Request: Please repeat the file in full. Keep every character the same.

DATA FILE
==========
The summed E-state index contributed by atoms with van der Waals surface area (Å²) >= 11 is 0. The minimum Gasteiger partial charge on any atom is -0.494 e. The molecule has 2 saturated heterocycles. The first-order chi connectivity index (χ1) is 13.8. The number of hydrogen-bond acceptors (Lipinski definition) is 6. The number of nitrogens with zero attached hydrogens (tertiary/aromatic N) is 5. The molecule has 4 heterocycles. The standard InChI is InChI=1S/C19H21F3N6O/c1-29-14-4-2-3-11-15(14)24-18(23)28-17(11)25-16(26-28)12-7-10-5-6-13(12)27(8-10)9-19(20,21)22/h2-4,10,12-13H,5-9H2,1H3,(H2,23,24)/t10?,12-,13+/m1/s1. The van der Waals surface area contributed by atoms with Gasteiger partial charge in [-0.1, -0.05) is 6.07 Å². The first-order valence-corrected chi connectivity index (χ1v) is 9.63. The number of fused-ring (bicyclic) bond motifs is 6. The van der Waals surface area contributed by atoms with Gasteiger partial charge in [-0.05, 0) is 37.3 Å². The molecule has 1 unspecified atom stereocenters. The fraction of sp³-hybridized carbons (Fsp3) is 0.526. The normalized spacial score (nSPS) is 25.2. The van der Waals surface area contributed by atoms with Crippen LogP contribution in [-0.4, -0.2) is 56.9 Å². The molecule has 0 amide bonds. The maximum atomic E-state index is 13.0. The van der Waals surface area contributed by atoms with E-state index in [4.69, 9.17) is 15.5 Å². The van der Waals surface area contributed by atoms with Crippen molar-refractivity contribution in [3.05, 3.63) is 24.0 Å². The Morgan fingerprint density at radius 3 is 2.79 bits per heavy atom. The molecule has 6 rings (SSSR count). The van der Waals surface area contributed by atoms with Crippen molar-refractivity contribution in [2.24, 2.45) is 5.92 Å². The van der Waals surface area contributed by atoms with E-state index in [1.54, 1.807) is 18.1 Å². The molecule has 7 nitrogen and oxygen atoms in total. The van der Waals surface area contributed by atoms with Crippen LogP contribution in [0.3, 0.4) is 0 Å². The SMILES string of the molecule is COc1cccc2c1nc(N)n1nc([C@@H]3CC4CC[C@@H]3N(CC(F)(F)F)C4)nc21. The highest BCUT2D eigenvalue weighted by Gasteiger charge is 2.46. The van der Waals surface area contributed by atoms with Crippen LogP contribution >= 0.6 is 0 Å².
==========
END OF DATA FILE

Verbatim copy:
The summed E-state index contributed by atoms with van der Waals surface area (Å²) >= 11 is 0. The minimum Gasteiger partial charge on any atom is -0.494 e. The molecule has 2 saturated heterocycles. The first-order chi connectivity index (χ1) is 13.8. The number of hydrogen-bond acceptors (Lipinski definition) is 6. The number of nitrogens with zero attached hydrogens (tertiary/aromatic N) is 5. The molecule has 4 heterocycles. The standard InChI is InChI=1S/C19H21F3N6O/c1-29-14-4-2-3-11-15(14)24-18(23)28-17(11)25-16(26-28)12-7-10-5-6-13(12)27(8-10)9-19(20,21)22/h2-4,10,12-13H,5-9H2,1H3,(H2,23,24)/t10?,12-,13+/m1/s1. The van der Waals surface area contributed by atoms with Gasteiger partial charge in [-0.1, -0.05) is 6.07 Å². The first-order valence-corrected chi connectivity index (χ1v) is 9.63. The number of fused-ring (bicyclic) bond motifs is 6. The van der Waals surface area contributed by atoms with Gasteiger partial charge in [-0.05, 0) is 37.3 Å². The molecule has 1 unspecified atom stereocenters. The fraction of sp³-hybridized carbons (Fsp3) is 0.526. The normalized spacial score (nSPS) is 25.2. The van der Waals surface area contributed by atoms with Crippen LogP contribution in [-0.4, -0.2) is 56.9 Å². The molecule has 0 amide bonds. The maximum atomic E-state index is 13.0. The van der Waals surface area contributed by atoms with E-state index in [4.69, 9.17) is 15.5 Å². The van der Waals surface area contributed by atoms with Crippen molar-refractivity contribution in [3.05, 3.63) is 24.0 Å². The Morgan fingerprint density at radius 3 is 2.79 bits per heavy atom. The molecule has 6 rings (SSSR count). The van der Waals surface area contributed by atoms with Crippen molar-refractivity contribution in [2.24, 2.45) is 5.92 Å². The van der Waals surface area contributed by atoms with E-state index in [1.54, 1.807) is 18.1 Å². The molecule has 7 nitrogen and oxygen atoms in total. The van der Waals surface area contributed by atoms with Crippen LogP contribution in [0.3, 0.4) is 0 Å². The SMILES string of the molecule is COc1cccc2c1nc(N)n1nc([C@@H]3CC4CC[C@@H]3N(CC(F)(F)F)C4)nc21. The highest BCUT2D eigenvalue weighted by Gasteiger charge is 2.46. The van der Waals surface area contributed by atoms with Crippen LogP contribution >= 0.6 is 0 Å².